Faculty Advisor(s)

Maureen Rinehimer



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Introduction: Attention Deficit Hyperactivity Disorder (ADHD) is a common mental disorder that poses significant effects on an individual’s ability to effectively carry out daily functions; characteristics include hyperactive, inattentive, and impulsive behaviors (Dogru; Kadam). ADHD is problematic for school-aged children; children with ADHD lack the ability to integrate sensory information. The purpose of this systematic review is to explore the effectiveness of sensory integration therapy in managing ADHD symptoms in school aged children.

Methods: A search of literature was conducted during September of 2022 and January of 2023. Databases used to complete the search included EBSCO Host, Academic Search Ultimate, and National Library of Medicine. Search terms comprised children or kids or youth, ADHD or attention deficit hyperactive disorder or attention deficit-hyperactive disorder, children with ADHD, and sensory integration or sensory modulation or sensory integration therapy or sensory based intervention. The search yielded forty-two academic journals total, with eleven journals meeting inclusion criteria of publication date between 2006-2022, subjects between the ages of six through twelve, subjects with a diagnosis of ADHD, and subjects who have undergone sensory integration therapy. Each journal was reviewed and scored using the Oxford Centre for Evidence Based Medicine 2011 Levels of Evidence.

Results: Eleven articles were included in this study. An analysis using the Hierarchy of Evidence Scale identified two articles as level 2 and 9 as level three. Articles used common outcome measures, such as Parent-Teacher reports and ADHD scales. These outcome measures were sued to look at how sensory integration impacted motor control, executive function and sensory processing in children with ADHD.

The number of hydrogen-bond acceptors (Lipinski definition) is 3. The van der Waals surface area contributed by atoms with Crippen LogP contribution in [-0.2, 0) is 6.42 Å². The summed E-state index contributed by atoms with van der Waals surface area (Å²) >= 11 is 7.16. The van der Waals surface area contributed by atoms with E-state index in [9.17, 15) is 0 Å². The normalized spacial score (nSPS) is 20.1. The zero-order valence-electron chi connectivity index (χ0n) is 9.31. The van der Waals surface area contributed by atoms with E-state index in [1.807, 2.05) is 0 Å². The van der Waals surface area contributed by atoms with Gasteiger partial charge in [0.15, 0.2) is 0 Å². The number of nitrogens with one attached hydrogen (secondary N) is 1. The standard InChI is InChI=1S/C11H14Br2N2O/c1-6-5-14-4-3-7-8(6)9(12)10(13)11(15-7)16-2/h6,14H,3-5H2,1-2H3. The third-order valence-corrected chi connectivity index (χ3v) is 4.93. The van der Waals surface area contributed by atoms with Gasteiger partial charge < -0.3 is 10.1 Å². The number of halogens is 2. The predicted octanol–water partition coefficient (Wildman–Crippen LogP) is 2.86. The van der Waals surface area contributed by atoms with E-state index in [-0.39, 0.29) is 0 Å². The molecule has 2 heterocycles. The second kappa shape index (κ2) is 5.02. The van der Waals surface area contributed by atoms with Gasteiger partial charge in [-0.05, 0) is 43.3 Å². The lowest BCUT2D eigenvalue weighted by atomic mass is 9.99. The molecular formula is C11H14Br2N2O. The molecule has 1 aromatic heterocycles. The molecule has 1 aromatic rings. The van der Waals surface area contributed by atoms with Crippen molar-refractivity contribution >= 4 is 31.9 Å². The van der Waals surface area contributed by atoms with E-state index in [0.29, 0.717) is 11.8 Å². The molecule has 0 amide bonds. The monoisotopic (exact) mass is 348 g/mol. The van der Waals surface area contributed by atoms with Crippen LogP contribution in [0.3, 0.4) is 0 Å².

Discussion: Sensory integration therapy provides interventions that target seven key senses including; tactile, visual, olfactory, taste, auditory, proprioception, and vestibular. Interventions are delivered at varying intensities in order to desensitize the individual to achieve a more controlled response to daily environments. Overall, research has supported that sensory integration therapy helps improve sensory integration, motor control, and executive function and can lead to long term benefits in children with ADHD. Improvements in these areas may lead to improved behaviors, academic achievement, and social development. Implicating sensory integration interventions into physical therapy treatment sessions in school-aged children with ADHD will be beneficial for the children based on the evidence found in our systematic review.

Conclusion: Sensory integration therapy is a beneficial intervention to improve symptoms in children with ADHD. More research is needed to further support the benefits of sensory integration therapy.

Publication Date


Document Type



Physical Therapy


ADHD, sensory integration, sensory processing disorder


Physical Therapy

Effectiveness of Sensory Integration on School-Age Children with Attention Deficit Hyperactivity Disorder